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Trump, Covid, the climate crisis – we’ve had a hard few years. The wounds linger | Rebecca Solnit

Our catastrophes have wrought psychic devastation. It’s worth acknowledging that and trying to be kind to one another

Everything is weird and everyone is wrecked. This is maybe the biggest and least acknowledged truth of life in the United States and a lot of places beyond right now. It’s the pandemic; the eight years of Trumpism; the distortions, disruptions and corruptions Silicon Valley has promulgated and other looming menaces, including climate chaos. We all know this, because we’re living it, but maybe we should talk more about the fact that our political catastrophes are inseparable from widespread psychic devastation, that the public and private, political and personal, are entangled – or rather that the former has wrought havoc on the latter.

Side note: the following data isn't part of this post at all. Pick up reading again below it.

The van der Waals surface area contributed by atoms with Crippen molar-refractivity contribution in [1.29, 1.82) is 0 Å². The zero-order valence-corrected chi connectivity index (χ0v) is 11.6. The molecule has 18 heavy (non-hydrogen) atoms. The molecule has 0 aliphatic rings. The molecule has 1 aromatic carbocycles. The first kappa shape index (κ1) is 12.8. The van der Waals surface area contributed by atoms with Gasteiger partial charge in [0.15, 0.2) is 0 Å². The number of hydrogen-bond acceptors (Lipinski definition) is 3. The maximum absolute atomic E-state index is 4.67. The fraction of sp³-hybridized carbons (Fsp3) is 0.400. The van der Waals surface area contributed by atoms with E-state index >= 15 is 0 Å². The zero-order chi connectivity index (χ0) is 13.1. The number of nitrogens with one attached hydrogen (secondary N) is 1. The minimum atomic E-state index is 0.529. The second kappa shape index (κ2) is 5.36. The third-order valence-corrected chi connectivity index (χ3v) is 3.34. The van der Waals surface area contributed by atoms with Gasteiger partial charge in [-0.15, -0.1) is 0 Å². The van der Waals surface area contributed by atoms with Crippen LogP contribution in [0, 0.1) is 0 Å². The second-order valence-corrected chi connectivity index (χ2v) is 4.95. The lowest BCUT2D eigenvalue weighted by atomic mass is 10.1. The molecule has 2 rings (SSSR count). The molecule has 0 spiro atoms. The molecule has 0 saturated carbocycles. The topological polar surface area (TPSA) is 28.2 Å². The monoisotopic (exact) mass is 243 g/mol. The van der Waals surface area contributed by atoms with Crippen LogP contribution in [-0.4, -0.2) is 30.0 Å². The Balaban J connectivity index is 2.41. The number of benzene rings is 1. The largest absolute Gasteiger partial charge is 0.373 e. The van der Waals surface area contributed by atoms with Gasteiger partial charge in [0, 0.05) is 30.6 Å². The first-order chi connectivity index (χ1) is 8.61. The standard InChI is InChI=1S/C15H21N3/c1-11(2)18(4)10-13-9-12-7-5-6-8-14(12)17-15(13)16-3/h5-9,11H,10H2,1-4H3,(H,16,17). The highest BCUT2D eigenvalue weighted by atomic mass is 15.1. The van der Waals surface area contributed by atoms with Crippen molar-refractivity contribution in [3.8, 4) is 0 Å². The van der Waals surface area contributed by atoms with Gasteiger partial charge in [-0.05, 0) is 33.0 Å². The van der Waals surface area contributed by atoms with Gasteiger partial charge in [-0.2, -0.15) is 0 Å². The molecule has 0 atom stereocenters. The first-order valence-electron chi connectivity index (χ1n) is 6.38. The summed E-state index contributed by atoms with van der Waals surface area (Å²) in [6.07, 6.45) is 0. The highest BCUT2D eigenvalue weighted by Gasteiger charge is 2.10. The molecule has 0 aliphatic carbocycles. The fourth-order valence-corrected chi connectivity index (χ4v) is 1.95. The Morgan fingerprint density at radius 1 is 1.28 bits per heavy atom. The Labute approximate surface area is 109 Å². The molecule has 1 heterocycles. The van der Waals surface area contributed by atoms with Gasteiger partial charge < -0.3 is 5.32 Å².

The wisest people I know are aware that the stresses, atrocities, divisions and divergences from norms of recent years have made them (and everyone else) exhausted and brittle. The less wise but no less brittle either lash out with the sense that what’s wrong is definitely someone else or take refuge in cults and oversimplified versions in which they are at least in control of what it all means.

Rebecca Solnit is a Guardian US columnist. She is the author of Orwell’s Roses and co-editor with Thelma Young Lutunatabua of the climate anthology Not Too Late: Changing the Climate Story from Despair to Possibility

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